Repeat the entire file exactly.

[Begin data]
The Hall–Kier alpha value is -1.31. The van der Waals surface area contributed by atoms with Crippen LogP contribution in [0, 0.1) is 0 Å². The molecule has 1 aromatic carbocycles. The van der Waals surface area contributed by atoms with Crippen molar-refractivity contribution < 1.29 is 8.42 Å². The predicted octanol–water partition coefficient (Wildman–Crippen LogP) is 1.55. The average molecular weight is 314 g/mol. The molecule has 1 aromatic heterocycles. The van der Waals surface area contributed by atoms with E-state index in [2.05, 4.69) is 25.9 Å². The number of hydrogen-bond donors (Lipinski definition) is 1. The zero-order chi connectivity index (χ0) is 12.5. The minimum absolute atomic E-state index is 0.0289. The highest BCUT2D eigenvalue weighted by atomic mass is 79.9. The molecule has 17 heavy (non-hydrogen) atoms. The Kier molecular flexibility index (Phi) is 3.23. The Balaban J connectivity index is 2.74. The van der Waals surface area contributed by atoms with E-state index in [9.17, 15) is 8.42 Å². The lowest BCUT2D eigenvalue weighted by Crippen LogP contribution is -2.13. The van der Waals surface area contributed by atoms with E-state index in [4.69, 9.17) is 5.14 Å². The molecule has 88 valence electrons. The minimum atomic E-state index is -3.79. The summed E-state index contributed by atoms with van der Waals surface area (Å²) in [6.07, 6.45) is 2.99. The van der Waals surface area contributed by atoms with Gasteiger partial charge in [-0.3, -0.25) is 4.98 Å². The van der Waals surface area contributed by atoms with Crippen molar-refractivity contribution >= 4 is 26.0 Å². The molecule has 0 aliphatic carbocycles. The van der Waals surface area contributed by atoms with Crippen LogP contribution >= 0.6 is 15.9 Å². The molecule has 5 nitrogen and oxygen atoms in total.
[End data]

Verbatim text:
The Hall–Kier alpha value is -1.31. The van der Waals surface area contributed by atoms with Crippen LogP contribution in [0, 0.1) is 0 Å². The molecule has 1 aromatic carbocycles. The van der Waals surface area contributed by atoms with Crippen molar-refractivity contribution < 1.29 is 8.42 Å². The predicted octanol–water partition coefficient (Wildman–Crippen LogP) is 1.55. The average molecular weight is 314 g/mol. The molecule has 1 aromatic heterocycles. The van der Waals surface area contributed by atoms with E-state index in [2.05, 4.69) is 25.9 Å². The number of hydrogen-bond donors (Lipinski definition) is 1. The zero-order chi connectivity index (χ0) is 12.5. The minimum absolute atomic E-state index is 0.0289. The highest BCUT2D eigenvalue weighted by atomic mass is 79.9. The molecule has 17 heavy (non-hydrogen) atoms. The Kier molecular flexibility index (Phi) is 3.23. The Balaban J connectivity index is 2.74. The van der Waals surface area contributed by atoms with E-state index in [9.17, 15) is 8.42 Å². The lowest BCUT2D eigenvalue weighted by Crippen LogP contribution is -2.13. The van der Waals surface area contributed by atoms with E-state index in [4.69, 9.17) is 5.14 Å². The molecule has 88 valence electrons. The minimum atomic E-state index is -3.79. The summed E-state index contributed by atoms with van der Waals surface area (Å²) in [6.07, 6.45) is 2.99. The van der Waals surface area contributed by atoms with Gasteiger partial charge in [-0.3, -0.25) is 4.98 Å². The van der Waals surface area contributed by atoms with Crippen molar-refractivity contribution >= 4 is 26.0 Å². The molecule has 0 aliphatic carbocycles. The van der Waals surface area contributed by atoms with Crippen LogP contribution >= 0.6 is 15.9 Å². The molecule has 5 nitrogen and oxygen atoms in total.